For some reason, respectable intellectual venues are constantly and loudly proclaiming the comity between science and religion. I don’t quite know why this is so—we’ll have another example tomorrow from Smithsonian Magazine, of all places—but here we see the well known science popularizer and theoretical physicist Michio Kaku touting God in a June piece in Intellectual Takeout: “World-famous scientist: God created the Universe.” Kaku, who specializes in string theory, holds a professorship in physics at the City University of New York. And the title clearly plays into the hands of those with an Abrahamic bent.
But seriously? God created the Universe? Well, let’s ask Dr. Kaku for his evidence—”evidence” that he initially gave in CNS News. And here, as far as I can see, is the entirety of his evidence: there are laws of physics.
Here’s the CNS piece in its entirety:
Dr. Michio Kaku, a theoretical physicist at the City College of New York (CUNY) and co-founder of String Field Theory, says theoretical particles known as “primitive semi-radius tachyons” are physical evidence that the universe was created by a higher intelligence.
After analyzing the behavior of these sub-atomic particles – which can move faster than the speed of light and have the ability to “unstick” space and matter – using technology created in 2005, Kaku concluded that the universe is a “Matrix” governed by laws and principles that could only have been designed by an intelligent being.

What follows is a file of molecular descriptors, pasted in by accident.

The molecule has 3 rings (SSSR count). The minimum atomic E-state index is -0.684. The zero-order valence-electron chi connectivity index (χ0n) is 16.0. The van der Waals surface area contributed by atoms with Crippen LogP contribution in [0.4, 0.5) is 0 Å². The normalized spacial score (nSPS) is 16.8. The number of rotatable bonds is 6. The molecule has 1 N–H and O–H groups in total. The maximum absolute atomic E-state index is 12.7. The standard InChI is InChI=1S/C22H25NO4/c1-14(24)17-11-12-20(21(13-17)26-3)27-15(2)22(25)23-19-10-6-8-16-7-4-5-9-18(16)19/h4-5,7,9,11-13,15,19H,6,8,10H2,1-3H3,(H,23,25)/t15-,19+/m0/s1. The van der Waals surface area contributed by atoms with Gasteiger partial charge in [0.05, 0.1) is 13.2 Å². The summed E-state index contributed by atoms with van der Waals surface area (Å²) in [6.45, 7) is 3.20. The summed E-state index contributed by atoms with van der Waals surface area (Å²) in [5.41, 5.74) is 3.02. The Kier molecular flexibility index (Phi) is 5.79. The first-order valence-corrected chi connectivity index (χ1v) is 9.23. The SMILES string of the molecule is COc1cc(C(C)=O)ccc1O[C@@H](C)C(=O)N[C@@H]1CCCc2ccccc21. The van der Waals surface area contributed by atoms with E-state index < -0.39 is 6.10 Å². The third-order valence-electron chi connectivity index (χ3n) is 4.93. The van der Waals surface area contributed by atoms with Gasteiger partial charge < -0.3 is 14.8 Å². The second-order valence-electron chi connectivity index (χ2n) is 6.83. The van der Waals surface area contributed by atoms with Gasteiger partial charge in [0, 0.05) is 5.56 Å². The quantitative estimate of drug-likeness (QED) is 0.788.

“I have concluded that we are in a world made by rules created by an intelligence. Believe me, everything that we call chance today won’t make sense anymore,” Kaku said, according to an article published in the Geophilosophical Association of Anthropological and Cultural Studies.
“To me it is clear that we exist in a plan which is governed by rules that were created, shaped by a universal intelligence and not by chance.”
“The final solution resolution could be that God is a mathematician,” Kaku, author of The Future of the Mind: The Scientific Quest to Understand, Enhance, and Empower the Mind, said in a 2013 Big Think video posted on YouTube. [JAC: see video below.]
“The mind of God, we believe, is cosmic music, the music of strings resonating through 11-dimensional hyperspace.”